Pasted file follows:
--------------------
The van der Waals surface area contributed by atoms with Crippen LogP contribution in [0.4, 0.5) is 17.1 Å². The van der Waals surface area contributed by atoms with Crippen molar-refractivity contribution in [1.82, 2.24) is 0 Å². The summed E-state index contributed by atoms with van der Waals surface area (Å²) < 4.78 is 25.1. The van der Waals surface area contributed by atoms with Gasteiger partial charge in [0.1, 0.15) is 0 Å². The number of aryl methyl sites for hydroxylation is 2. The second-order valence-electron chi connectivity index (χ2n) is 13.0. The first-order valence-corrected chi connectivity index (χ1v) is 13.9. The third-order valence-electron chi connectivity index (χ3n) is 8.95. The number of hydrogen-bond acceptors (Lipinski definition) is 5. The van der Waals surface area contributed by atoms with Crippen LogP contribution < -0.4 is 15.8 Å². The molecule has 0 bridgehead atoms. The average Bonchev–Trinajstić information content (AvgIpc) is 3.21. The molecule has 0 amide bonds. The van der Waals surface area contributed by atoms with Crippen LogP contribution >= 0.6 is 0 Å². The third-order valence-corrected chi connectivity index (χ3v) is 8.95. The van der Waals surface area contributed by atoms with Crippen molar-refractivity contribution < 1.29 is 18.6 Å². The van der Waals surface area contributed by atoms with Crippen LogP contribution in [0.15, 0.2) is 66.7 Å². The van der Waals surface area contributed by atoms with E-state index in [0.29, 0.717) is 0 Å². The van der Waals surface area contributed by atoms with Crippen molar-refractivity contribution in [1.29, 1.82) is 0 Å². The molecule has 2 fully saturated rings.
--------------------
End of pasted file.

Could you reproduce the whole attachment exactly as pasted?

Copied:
The van der Waals surface area contributed by atoms with Crippen LogP contribution in [0.4, 0.5) is 17.1 Å². The van der Waals surface area contributed by atoms with Crippen molar-refractivity contribution in [1.82, 2.24) is 0 Å². The summed E-state index contributed by atoms with van der Waals surface area (Å²) < 4.78 is 25.1. The van der Waals surface area contributed by atoms with Gasteiger partial charge in [0.1, 0.15) is 0 Å². The number of aryl methyl sites for hydroxylation is 2. The second-order valence-electron chi connectivity index (χ2n) is 13.0. The first-order valence-corrected chi connectivity index (χ1v) is 13.9. The third-order valence-electron chi connectivity index (χ3n) is 8.95. The number of hydrogen-bond acceptors (Lipinski definition) is 5. The van der Waals surface area contributed by atoms with Crippen LogP contribution < -0.4 is 15.8 Å². The molecule has 0 bridgehead atoms. The average Bonchev–Trinajstić information content (AvgIpc) is 3.21. The molecule has 0 amide bonds. The van der Waals surface area contributed by atoms with Crippen LogP contribution >= 0.6 is 0 Å². The third-order valence-corrected chi connectivity index (χ3v) is 8.95. The van der Waals surface area contributed by atoms with Crippen molar-refractivity contribution < 1.29 is 18.6 Å². The van der Waals surface area contributed by atoms with Crippen LogP contribution in [0.15, 0.2) is 66.7 Å². The van der Waals surface area contributed by atoms with E-state index in [0.29, 0.717) is 0 Å². The van der Waals surface area contributed by atoms with Crippen molar-refractivity contribution in [1.29, 1.82) is 0 Å². The molecule has 2 fully saturated rings.